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Naruto Uncut Box Set: Season One, Vol. 1
VIZ // Unrated // October 6, 2009
List Price: $39.98 [Buy now and save at Amazon]
After releasing Naruto in individual (and edited) volumes and then in three-disc unedited sets for $50 a pop (MSRP) Viz has gone back and started releasing the series again, this time in attractively priced 6-disc collections. Based on the wildly popular manga by Masashi Kishimoto, this action adventure series has a lot of laughs and some endearing characters.
Naruto is a 12 year old boy living in a village populated by ninja. He isn't the best student around, he's failed the test to become a ninja twice as the series opens and it's not looking good for the third time either. What he lacks in discipline he more than makes up for in moxie: He loudly proclaims to anyone who will listen that he's going to be the best ninja ever! The fact that everyone in the village shuns him and treats him badly just makes him even more determined.
There's more to the story than Naruto knows though. Twelve years ago, a giant nine‑tailed fox attacked the land. The village all turned out to face the monster, and many ninja were killed, but the creature couldn't be stopped. The only way that the fox could be defeated was for the village elder to sacrifice his life and trap the fox inside a human body: a baby boy named Naruto.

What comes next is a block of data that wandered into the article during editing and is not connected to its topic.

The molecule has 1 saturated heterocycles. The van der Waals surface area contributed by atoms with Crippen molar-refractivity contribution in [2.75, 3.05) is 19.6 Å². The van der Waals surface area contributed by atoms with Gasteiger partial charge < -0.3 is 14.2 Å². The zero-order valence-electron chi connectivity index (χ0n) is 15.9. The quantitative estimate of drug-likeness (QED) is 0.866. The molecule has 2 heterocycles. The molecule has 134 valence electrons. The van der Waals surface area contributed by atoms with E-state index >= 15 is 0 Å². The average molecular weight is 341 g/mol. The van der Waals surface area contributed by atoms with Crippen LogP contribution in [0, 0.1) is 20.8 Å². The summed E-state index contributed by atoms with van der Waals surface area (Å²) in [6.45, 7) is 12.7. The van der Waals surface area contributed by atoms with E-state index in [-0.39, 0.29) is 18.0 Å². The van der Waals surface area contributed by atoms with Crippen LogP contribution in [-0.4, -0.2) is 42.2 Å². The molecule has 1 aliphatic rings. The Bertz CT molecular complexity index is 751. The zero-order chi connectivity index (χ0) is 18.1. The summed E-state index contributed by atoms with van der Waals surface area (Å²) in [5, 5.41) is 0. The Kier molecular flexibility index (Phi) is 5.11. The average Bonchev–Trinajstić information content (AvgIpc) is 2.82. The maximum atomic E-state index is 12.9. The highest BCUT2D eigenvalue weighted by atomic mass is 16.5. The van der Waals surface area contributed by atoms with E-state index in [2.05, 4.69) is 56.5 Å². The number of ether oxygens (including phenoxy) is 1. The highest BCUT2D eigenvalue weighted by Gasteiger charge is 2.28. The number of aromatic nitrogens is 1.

Shunned by the villagers and without a family, Naruto becomes the class clown. He figures that it's better for people to be angry with him than ignoring him. That all changes one evening though when the boy is tricked into stealing a scroll of forbidden ninja techniques. Naruto reads one, and miraculously masters the complex maneuver which allows him to make "shadow clones" of himself, countless copies that are solid, and not just illusions.
Armed with this technique Naruto manages to become a ninja, but that's only the beginning of his training. Next the young warrior has to go through advanced training as part of a cell. He's teamed up with Sakura, a cute girl he has a crush on, and Sasuke, the highest scoring student in their class. Together they have to go through some rigorous training with Kakashi, a masked master who seems like a goof. Is he just putting on an act?
After their training, Kakashi and his pupils begin taking on missions. At first they are easy, Grade D jobs: finding lost cats, picking weeds, and cleaning trash out of streams. Eventually however they're given a Grade C assignment, to escort a man back to his village and protect him from bandits while he finishes building a bridge. What the ninjas don't know, and what the bridge builder hasn't told them, is that he's been targeted for assassination by a powerful businessman who does not want the bridge completed. To accomplish this end, he's hired a powerful ninja to kill the bridge builder, and anyone who gets in his way.